The amount of money being pumped into the MIC can be attributed to the links between them and the US Government officials. The most famous and frequently cited example of this is former US Vice-President Dick Cheney and his ties to Halliburton, a publicly listed MNC with substantial links to the energy and construction sectors. Cheney was the CEO of Halliburton before becoming the Vice-President in the G.W. Bush Administration. According to the World Policy Institute, Halliburton’s con-tracts in Iraq multiplied nine-fold between 2001 and 2003, from $ 400 million to $ 3.9 billion. In 2004, 80 per cent of their election contributions went to the Republican Party to which Bush and Cheney belonged. [Ref. 7]

Halliburton is only one of many PMSCs that have benefited from the Iraq war and the GWOT. Contracts to the top ten PMSCs nearly doubled from $ 46 billion to $ 80 billion between 2001 and 2003. [Ref. 7] Furthermore, according to the World Policy Institute, “When the Bush Administration first took office, it appointed 32 executives, paid consultants, or major shareholders of weapons contractors to top policymaking positions in the Pentagon, the National Security Council, the Department of Energy, and the State Department.” [Ref. 7] It is a vicious cycle; the PMSCs contribute money to election campaigns in order to influence who will be appointed to important government positions, and thereby exert leverage in decision-making, to ensure more lucrative contracts in return. This completely undermines democracy.

As seen above, the private military, security, and weapons industries grew remarkably under the Bush Administration and caused a burst of economic growth. However, with the end of the Iraq war, and the lack of wars in general, economic growth in the US has slowed. According to Cowen, “the greater peacefulness of the world may make the attainment of higher rates of economic growth less urgent and thus less likely”. [Ref. 8]

The so-called “greater peacefulness” means that there is a lower demand for the services provided by the security sector, and there is no urgency to develop weapons and technology for the war effort. Keynesian economics argues that war increases government spending and creates jobs. [Ref. 8] This was seen in the mid-20th century when World War II brought the USA out of the Great Depression and created jobs for countless people. While the Iraq war certainly increased government spending, it was only the security sector that saw tremendous growth, and it was the PMSCs themselves which reaped the benefits, not the general public. PMSCs benefit those with the political, legal, and monetary power to access their services. [Ref. 9]

Military-Industrial Complexes

Economic growth due to armed conflict does not equally benefit everyone. Relying upon armed conflict to boost economic growth is ethically questionable. The way of war has changed since World War II. Weapons today are more destructive and the cost of war is higher. [Ref. 8] The MIC keeps the US in this perpetual war-time mentality [Ref. 6], and as long as war continues to benefit the PMSCs and their political counterparts, this is unlikely to change. As Petras notes, “no peaceful economic activity can match the immense profits enjoyed by the military-industrial complex in war.” [Ref. 6]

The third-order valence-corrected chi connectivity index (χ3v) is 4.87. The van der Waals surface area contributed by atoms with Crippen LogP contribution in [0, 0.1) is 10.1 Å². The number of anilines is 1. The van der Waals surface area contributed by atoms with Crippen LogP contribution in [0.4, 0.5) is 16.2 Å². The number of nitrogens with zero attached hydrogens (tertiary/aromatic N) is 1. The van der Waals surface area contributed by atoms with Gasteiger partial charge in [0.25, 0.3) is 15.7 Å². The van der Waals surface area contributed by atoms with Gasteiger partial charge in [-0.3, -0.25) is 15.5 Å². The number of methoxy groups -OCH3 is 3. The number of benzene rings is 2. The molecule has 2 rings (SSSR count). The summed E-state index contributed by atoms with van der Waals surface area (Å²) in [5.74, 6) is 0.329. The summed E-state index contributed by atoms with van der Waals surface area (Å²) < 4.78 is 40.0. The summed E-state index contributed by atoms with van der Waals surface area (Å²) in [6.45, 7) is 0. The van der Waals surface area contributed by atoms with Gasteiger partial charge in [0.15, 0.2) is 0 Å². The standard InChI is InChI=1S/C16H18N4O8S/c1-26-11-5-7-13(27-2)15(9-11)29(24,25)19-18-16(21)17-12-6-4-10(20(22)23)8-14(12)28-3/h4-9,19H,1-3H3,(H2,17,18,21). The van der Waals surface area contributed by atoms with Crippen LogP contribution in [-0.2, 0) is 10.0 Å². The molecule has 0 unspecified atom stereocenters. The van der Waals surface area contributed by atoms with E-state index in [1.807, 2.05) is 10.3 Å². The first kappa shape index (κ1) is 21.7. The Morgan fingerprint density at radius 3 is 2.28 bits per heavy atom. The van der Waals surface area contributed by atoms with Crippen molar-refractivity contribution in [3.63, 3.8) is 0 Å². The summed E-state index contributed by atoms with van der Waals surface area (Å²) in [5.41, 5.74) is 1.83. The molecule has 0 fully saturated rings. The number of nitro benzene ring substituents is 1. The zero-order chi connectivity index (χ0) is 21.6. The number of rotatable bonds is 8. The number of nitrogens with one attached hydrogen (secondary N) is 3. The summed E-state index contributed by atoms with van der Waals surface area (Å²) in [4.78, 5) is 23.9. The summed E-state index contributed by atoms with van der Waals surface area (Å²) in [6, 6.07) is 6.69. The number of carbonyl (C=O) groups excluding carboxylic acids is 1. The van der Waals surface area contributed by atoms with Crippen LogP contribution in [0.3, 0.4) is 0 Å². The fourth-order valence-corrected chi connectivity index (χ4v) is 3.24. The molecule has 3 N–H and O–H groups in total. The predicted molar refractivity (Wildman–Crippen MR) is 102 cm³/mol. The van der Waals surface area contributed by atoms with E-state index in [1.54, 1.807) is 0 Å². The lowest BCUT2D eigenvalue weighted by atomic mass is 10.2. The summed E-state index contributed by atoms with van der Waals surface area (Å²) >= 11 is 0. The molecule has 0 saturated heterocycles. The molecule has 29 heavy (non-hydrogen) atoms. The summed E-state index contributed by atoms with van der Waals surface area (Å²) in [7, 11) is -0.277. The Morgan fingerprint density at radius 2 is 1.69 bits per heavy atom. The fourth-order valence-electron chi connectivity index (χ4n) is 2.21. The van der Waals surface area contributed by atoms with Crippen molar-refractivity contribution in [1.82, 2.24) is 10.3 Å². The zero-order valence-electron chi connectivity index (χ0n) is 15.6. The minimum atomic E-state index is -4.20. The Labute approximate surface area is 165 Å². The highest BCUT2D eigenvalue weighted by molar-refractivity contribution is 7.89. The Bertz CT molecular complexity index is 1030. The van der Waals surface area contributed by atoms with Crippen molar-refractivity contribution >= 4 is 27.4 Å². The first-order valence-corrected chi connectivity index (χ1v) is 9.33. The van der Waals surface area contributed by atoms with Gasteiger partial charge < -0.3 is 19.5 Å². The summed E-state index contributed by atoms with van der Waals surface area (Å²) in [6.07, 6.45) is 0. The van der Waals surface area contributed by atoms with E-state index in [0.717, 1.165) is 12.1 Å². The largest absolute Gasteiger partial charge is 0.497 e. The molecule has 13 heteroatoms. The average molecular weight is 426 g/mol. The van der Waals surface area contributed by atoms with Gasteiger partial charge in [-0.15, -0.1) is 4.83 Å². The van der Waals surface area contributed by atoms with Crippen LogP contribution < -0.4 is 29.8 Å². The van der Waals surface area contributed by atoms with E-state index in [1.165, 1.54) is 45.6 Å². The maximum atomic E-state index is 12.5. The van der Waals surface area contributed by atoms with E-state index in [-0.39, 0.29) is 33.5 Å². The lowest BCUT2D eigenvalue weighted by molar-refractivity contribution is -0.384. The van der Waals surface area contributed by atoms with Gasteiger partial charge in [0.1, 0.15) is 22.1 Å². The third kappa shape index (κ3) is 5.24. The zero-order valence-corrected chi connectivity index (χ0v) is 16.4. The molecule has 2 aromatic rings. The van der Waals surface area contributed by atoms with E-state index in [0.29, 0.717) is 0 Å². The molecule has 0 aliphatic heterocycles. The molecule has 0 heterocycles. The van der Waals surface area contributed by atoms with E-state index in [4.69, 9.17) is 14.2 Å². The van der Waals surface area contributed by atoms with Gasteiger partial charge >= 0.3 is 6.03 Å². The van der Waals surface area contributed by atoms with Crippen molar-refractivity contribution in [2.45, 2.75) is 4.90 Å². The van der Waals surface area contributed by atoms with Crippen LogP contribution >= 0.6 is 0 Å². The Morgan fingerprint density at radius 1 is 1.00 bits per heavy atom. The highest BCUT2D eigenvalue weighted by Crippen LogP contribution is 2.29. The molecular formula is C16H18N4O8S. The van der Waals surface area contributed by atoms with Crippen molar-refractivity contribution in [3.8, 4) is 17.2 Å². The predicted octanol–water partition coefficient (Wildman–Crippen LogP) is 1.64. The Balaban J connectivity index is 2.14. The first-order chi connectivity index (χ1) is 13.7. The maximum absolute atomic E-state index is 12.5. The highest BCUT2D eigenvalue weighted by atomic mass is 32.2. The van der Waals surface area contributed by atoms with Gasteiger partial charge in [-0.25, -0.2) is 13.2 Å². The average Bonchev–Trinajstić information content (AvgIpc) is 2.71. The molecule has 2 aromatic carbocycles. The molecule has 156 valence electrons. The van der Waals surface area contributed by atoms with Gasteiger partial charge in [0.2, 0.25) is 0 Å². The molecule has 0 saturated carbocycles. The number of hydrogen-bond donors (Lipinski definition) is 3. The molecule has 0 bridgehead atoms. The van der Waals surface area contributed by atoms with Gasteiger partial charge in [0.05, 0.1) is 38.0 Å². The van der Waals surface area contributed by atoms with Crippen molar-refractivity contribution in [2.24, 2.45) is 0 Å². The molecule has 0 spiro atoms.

The USA is not the only country with a MIC. Almost every country has a MIC, even though most research has been conducted on the USA’s MIC. The existence of a MIC in India has led the USA to seek strategic ties with India after September 11. US President G.W. Bush met with Indian Prime Minister Manmohan Singh at a summit in 2005. [Ref. 10] The purpose of the summit was to assert their “common values and interests”, and the “US-India Global Democracy Initiative” was announced. [Ref. 10] One of the key pillars of the Bush doctrine was democratisation, and having an ally in South Asia was a strategic move because India borders China, which is a perceived threat to the USA both militarily and economically. Indeed, Bush confirmed at the summit that “common security objectives would make India a diplomatic and strategic partner”. [Ref. 10]

Thus the USA and India not only became strategic partners, but partners in the arms trade as well. Unlike in USA, defence production in India is done by government companies partly due to the small number of private companies with the required skill and expertise required for the industry, and partly because of policy, which is now changing. [Ref. 11]

According to Donnelly and Wisner, India was interested in forming military contacts with the US, specifically for “access to US technology and markets so as to prepare its military in the face of shifting threats and challenges”. [Ref. 10] India has now become the world’s largest arms importer, with defence imports totalling $ 15 billion per year and expected growth to $ 50 billion by 2015. [Ref. 11]

Seven per cent of India’s imports come from the USA. [Ref. 12] Lockheed-Martin and Boeing were the first US MNCs to be granted permission by the US Administration to sell to India. [Ref. 10] However, with India’s increasing defence budget, domestic private sector companies have expressed interest in entering the defence industry. [Ref. 11] $ 15 billion is being annually spent on defence in India while most of its 1.3 billion population lives on less than $ 1 per day. Yet the Indian Government, influenced by the MIC, makes national security the priority rather than human security for its citizens.

India-USA Strategic Ties